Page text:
Hober, Didier; Sauter, Pierre

2010-03-30

21

Enteroviruses, type 1 diabetes and hygiene: a complex relationship.  

PubMed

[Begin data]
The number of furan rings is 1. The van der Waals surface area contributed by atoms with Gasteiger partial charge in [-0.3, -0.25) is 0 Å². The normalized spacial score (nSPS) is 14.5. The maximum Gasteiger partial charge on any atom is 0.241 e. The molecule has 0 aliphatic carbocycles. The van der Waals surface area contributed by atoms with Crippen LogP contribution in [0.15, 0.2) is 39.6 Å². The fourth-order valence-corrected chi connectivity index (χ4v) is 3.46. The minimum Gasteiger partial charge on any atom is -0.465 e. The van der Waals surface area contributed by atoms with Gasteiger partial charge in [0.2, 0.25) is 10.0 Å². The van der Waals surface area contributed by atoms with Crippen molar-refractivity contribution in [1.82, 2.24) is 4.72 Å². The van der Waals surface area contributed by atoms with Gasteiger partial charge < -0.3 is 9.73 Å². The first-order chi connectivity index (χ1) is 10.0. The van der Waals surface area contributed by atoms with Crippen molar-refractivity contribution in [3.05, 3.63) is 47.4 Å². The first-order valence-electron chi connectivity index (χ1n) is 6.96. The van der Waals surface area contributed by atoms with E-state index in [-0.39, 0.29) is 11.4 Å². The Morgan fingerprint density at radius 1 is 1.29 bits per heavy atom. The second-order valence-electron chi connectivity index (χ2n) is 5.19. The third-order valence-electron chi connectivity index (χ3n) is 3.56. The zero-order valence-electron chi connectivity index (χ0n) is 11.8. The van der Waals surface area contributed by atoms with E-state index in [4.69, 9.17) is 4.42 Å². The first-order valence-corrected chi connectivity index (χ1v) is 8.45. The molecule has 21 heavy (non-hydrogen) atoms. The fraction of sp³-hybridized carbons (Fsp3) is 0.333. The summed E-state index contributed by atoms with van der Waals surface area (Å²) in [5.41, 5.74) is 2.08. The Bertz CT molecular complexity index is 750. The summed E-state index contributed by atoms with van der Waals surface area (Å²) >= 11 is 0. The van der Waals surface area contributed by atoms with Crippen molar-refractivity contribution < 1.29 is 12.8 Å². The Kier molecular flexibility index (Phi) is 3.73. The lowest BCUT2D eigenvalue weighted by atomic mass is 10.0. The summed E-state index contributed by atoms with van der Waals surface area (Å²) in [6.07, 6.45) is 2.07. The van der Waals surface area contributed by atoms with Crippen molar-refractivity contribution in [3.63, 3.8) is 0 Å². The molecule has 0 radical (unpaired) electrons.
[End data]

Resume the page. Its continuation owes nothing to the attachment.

Type 1 diabetes (T1D) is an autoimmune disease in which the immune system mounts an attack on the host's insulin-producing beta cells. Because most cases of T1D cannot be attributed only to individual genetics, it is strongly inferred that there is a significant environmental contribution, such as infection, impacting disease development. The human enteroviruses (HEV) are common picornaviruses often implicated as triggers of human T1D, although precisely which of the numerous HEV may be involved in human T1D development is unknown. Experiments using non-obese diabetic (NOD) mice, commonly used to model T1D, show that induction of T1D by HEV infection in NOD mice is a multifactorial process involving both the virus and the host. Interestingly, results demonstrate that HEV infection of NOD mice can also induce long-term protection from T1D under certain conditions, suggesting that a similar mechanism may occur in humans. Based upon both experimental animal and observational human studies, we postulate that HEV have a dual role in T1D development and can either cause or prevent autoimmune disease. Whichever outcome occurs depends upon multiple variables in the host-virus equation, many of which can be deduced from results obtained from NOD mouse studies. We propose that the background to the sharply rising T1D incidences observed in the 20th century correlates with increased levels of hygiene in human societies. Viewing T1D in this perspective suggests that potential preventative options could be developed. PMID:20049905